Sculptor and furniture designer Wendell Castle (1932‒2018) carved a distinct artistic path over nearly six decades of a distinguished career. A pioneer in both sculpture and handmade furniture, he is widely regarded as the father of the American Studio Furniture movement. He developed signature techniques for shaping uniquely organic forms out of solid, stack-laminated wood and colorful gel-coated fiberglass. Even at the end of his life, he embraced technology, using 3D scanning, computer-aided design (CAD) software, and a computer numerical control (CNC) machine outfitted with router bits, affectionately dubbed “Mr. Chips.”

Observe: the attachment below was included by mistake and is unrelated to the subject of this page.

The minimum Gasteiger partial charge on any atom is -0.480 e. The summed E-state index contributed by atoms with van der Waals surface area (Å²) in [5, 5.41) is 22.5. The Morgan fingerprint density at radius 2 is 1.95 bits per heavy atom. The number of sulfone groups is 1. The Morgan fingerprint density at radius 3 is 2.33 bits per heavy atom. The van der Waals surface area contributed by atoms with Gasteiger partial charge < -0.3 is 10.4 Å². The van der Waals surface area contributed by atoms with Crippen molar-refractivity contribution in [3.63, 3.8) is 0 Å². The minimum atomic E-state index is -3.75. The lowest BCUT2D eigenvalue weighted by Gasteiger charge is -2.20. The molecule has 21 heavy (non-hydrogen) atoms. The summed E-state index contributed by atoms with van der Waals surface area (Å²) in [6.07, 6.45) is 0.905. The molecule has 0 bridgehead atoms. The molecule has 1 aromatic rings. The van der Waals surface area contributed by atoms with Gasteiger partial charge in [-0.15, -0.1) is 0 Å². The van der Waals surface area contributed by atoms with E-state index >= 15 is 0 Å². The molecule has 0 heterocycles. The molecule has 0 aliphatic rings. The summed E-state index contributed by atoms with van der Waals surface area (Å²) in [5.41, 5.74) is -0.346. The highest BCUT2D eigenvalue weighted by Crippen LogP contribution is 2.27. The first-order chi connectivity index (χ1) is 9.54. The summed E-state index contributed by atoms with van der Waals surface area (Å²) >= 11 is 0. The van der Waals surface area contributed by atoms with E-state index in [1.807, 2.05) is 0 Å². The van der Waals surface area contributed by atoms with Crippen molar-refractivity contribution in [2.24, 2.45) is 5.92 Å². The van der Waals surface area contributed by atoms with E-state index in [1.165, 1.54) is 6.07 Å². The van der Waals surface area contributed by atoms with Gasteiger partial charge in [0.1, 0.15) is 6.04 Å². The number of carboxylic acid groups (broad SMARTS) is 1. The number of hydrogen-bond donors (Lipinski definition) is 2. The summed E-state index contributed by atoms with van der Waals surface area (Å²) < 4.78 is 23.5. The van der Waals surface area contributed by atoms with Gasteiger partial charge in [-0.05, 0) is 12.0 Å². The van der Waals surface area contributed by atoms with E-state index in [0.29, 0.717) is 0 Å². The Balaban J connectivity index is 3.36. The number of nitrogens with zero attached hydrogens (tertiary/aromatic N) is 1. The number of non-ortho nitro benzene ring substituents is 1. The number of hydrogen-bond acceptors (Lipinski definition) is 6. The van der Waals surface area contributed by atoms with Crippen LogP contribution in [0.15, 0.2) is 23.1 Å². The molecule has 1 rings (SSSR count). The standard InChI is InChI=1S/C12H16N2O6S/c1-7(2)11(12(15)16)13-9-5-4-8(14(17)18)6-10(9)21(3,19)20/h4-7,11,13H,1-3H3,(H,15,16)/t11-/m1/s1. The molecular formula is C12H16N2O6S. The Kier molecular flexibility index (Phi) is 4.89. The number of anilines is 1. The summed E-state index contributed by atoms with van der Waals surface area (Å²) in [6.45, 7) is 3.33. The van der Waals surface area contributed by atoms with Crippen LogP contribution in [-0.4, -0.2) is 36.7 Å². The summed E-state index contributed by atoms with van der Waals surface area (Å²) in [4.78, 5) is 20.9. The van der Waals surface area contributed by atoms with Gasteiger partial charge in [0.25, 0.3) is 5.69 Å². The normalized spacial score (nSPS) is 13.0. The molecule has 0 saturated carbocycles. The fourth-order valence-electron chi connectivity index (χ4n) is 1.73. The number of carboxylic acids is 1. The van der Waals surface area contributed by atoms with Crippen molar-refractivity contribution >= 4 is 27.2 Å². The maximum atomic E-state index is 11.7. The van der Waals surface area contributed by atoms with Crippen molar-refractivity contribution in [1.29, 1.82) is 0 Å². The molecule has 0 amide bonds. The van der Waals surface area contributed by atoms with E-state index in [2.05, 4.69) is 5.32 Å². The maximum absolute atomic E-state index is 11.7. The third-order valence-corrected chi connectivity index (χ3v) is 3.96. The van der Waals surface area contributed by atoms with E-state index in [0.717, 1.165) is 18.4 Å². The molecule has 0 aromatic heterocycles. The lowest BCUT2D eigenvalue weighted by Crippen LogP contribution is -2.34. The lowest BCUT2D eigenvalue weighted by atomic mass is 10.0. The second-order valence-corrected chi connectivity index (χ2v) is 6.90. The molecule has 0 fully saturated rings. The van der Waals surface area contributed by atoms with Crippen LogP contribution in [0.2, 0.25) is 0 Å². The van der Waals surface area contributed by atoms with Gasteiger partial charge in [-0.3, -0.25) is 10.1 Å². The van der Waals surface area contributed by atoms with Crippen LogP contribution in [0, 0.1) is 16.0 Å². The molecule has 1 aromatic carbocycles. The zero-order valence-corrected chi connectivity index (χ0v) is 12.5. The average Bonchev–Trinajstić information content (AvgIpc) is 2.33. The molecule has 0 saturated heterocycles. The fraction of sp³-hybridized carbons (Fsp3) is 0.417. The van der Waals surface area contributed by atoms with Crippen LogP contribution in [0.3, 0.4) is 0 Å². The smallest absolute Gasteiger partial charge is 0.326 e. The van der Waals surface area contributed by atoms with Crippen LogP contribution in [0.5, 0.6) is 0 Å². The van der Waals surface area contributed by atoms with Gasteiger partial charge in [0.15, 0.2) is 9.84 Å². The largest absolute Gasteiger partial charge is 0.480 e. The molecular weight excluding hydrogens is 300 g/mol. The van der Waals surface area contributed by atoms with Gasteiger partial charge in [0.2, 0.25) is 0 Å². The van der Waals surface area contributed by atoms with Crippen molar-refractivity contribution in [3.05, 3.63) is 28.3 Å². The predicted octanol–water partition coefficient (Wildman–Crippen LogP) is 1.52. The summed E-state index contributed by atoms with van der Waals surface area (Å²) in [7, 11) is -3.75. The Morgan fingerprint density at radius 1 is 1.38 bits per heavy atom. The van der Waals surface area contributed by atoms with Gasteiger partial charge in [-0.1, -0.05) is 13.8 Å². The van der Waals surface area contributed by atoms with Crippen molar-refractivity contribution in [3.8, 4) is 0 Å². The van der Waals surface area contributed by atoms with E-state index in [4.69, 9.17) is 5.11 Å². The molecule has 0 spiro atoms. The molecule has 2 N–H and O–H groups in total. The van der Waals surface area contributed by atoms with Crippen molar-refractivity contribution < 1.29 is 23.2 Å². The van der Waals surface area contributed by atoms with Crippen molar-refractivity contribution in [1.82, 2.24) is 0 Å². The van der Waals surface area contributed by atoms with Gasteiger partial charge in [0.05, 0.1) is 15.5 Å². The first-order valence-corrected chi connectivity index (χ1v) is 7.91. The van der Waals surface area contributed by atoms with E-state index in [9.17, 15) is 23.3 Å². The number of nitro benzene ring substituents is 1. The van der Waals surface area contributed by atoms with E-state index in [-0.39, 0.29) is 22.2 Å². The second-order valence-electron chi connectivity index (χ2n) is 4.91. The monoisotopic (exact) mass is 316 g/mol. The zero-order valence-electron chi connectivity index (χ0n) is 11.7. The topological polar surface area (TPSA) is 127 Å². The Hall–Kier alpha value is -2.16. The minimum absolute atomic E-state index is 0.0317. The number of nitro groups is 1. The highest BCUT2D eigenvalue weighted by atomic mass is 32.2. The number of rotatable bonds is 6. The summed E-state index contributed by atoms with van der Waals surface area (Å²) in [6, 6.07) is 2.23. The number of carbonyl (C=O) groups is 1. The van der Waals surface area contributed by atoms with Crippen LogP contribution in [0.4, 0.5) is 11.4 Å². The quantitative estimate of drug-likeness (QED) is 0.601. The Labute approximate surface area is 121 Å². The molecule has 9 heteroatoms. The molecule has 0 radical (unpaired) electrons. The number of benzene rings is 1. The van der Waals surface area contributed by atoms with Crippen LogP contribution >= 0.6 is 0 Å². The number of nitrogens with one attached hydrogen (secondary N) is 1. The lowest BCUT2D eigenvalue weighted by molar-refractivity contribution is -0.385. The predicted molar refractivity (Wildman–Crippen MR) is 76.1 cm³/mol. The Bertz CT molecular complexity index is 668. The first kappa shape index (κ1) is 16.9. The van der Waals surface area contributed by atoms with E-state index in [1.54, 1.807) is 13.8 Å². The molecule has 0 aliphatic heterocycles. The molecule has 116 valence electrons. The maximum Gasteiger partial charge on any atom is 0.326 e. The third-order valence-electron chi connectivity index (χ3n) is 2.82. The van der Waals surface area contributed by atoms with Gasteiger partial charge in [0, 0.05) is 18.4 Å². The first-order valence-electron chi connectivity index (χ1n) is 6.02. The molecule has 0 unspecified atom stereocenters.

Castle is widely collected and his works are found in the permanent collections of more than 40 museums and cultural institutions around the world, including The Metropolitan Museum of Art and the Museum of Modern Art, both in New York; the Smithsonian American Art Museum in Washington, DC; the Musée des beaux-arts de Montréal, Quebec; and the Victoria and Albert Museum in London. Castle has also been the recipient of many honors and awards, including four National Endowment for the Arts grants, three honorary degrees, the American Craft Council Gold Medal, and a Lifetime Achievement Award from the Brooklyn Museum of Art.